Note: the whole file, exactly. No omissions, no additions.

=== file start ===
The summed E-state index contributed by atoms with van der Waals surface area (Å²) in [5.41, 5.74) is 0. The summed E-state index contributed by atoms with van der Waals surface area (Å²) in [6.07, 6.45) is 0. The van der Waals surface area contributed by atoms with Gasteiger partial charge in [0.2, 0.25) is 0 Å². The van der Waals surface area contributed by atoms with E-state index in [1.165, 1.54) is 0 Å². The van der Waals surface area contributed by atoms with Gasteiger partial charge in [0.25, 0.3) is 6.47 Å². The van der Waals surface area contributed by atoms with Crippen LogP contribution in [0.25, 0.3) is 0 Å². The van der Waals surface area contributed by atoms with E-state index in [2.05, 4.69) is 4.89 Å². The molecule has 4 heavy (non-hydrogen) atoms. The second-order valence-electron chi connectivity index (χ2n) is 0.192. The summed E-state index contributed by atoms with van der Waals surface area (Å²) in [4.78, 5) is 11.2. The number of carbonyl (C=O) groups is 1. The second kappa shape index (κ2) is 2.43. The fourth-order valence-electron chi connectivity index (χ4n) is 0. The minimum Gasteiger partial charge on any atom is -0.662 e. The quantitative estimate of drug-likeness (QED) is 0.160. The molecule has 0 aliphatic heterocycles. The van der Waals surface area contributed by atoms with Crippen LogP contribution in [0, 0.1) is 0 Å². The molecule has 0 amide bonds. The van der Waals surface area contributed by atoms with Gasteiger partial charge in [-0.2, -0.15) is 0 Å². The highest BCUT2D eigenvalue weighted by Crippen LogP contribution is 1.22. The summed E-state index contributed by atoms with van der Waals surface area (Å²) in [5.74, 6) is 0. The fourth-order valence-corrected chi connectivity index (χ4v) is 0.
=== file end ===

The summed E-state index contributed by atoms with van der Waals surface area (Å²) in [5.41, 5.74) is 0. The summed E-state index contributed by atoms with van der Waals surface area (Å²) in [6.07, 6.45) is 0. The van der Waals surface area contributed by atoms with Gasteiger partial charge in [0.2, 0.25) is 0 Å². The van der Waals surface area contributed by atoms with E-state index in [1.165, 1.54) is 0 Å². The van der Waals surface area contributed by atoms with Gasteiger partial charge in [0.25, 0.3) is 6.47 Å². The van der Waals surface area contributed by atoms with Crippen LogP contribution in [0.25, 0.3) is 0 Å². The van der Waals surface area contributed by atoms with E-state index in [2.05, 4.69) is 4.89 Å². The molecule has 4 heavy (non-hydrogen) atoms. The second-order valence-electron chi connectivity index (χ2n) is 0.192. The summed E-state index contributed by atoms with van der Waals surface area (Å²) in [4.78, 5) is 11.2. The number of carbonyl (C=O) groups is 1. The second kappa shape index (κ2) is 2.43. The fourth-order valence-electron chi connectivity index (χ4n) is 0. The minimum Gasteiger partial charge on any atom is -0.662 e. The quantitative estimate of drug-likeness (QED) is 0.160. The molecule has 0 aliphatic heterocycles. The van der Waals surface area contributed by atoms with Crippen LogP contribution in [0, 0.1) is 0 Å². The molecule has 0 amide bonds. The van der Waals surface area contributed by atoms with Gasteiger partial charge in [-0.2, -0.15) is 0 Å². The highest BCUT2D eigenvalue weighted by Crippen LogP contribution is 1.22. The summed E-state index contributed by atoms with van der Waals surface area (Å²) in [5.74, 6) is 0. The fourth-order valence-corrected chi connectivity index (χ4v) is 0.